American citizens were among the injured.

Earlier, South Jakarta police Col. Firman Bundi said that four foreigners were
killed, but gave no details.

Manchester United football team canceled a planned visit to Indonesia. The
team had been scheduled to stay at the Ritz on Saturday and Sunday nights
for a friendly match against the Indonesian All Stars, the Indonesian
Football association said.

There was no immediate claim of responsibility for the attacks, but terrorism
analyst Rohan Gunaratna said the likely perpetrators were from the
al-Qaida-linked Jemaah Islamiyah.

“The only group with the intention and capability to mount attacks upon
Western targets in Jemaah Islamiyah. I have no doubt Jemaah Islamiyah was
responsible for this attack,” he said.

There has been a massive crackdown in recent years by anti-terror officials in
Indonesia, a predominantly Muslim nation of 235 million, but Gunaratna said
the group was “still a very capable terrorist organization.”

Police have detained most of the key figures in the Indonesia-based Jemaah
Islamiyah, and rounded up hundreds of other sympathizers and lesser figures.

But Gunaratna said that radical ideologues sympathetic to JI were still able
to preach extremism in Indonesia, helping provide an infrastructure that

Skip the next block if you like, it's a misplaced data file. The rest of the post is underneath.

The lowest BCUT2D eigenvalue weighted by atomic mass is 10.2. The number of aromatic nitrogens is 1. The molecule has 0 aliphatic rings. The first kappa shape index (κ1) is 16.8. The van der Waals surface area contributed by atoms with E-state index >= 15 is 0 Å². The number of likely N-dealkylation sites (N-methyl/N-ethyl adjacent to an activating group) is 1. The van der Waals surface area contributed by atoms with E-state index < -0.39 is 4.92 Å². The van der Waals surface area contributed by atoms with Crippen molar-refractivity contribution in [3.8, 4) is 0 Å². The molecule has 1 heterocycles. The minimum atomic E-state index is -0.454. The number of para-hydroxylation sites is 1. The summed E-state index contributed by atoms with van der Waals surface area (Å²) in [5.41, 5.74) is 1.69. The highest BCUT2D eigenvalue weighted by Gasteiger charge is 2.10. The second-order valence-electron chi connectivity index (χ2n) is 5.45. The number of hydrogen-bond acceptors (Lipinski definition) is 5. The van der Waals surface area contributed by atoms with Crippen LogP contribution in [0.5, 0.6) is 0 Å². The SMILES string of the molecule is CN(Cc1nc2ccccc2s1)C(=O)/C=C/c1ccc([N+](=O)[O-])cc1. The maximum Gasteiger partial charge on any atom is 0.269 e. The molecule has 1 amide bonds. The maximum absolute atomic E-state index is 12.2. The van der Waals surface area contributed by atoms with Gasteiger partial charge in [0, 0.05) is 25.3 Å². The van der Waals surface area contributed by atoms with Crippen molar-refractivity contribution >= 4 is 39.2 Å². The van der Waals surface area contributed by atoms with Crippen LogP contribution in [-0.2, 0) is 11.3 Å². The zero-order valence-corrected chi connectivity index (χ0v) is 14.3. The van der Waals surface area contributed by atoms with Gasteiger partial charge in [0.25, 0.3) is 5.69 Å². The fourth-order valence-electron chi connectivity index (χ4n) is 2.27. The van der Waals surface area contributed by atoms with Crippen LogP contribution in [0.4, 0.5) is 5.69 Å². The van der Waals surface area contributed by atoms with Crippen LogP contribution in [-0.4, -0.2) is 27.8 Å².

could support terrorism.

Jakarta chief of police operations, Arief Wahyunadi, said the blasts were in
the Ritz-Carlton’s Airlangga restaurant and in the basement of the Marriott.
He gave no details on what kind of bombs were used and whether they were
suicide attacks.

Government spokesman Dino Patti Djalal told CNN the scene of the blasts were
“eerie,” when he arrived.

“The bodies I saw, some were being collected, some were on the floor,” he
said. “What we know, of course, is this was a coordinated attack.”

When asked if Jemaah Islamiyah was behind the attack, Djalal said: “We always
knew there are terrorists out there. But we’ve had a number of very good
successes; no major attacks since the Bali bombings.”

He was referring to the October 2002 bombings of two Bali nightclubs that
killed some 202 people, many of them foreign tourists.

“This is a blow to us,” Djalal said, but said the government would find those
behind the attacks.

“The president has built his reputation on … anti-terrorism policies,” he
said. “Make no mistake, he will hunt whoever is behind this.”

Because of past attacks, most major hotels in Jakarta take security
precautions, such as checking incoming vehicles and requiring visitors to
pass through metal detectors. Still, international hotels make attractive
targets, since the nature of their business requires them to be relatively
open and accessible.

On Friday, Australia and New Zealand updated their travel advisories, which
had already warned against unnecessary travel to Indonesia because of the
risk of terrorism.

“We advise you to reconsider your need to travel to Indonesia due to the very
high threat of terrorist attack,” the Australian Foreign Ministry said on
its Web site. Those in Indonesia were warned to exercise “extreme caution.”

New Zealand urged its citizens in Indonesia to keep a low profile.

Britain also updated its travel warning, though it did not raise its alert
level.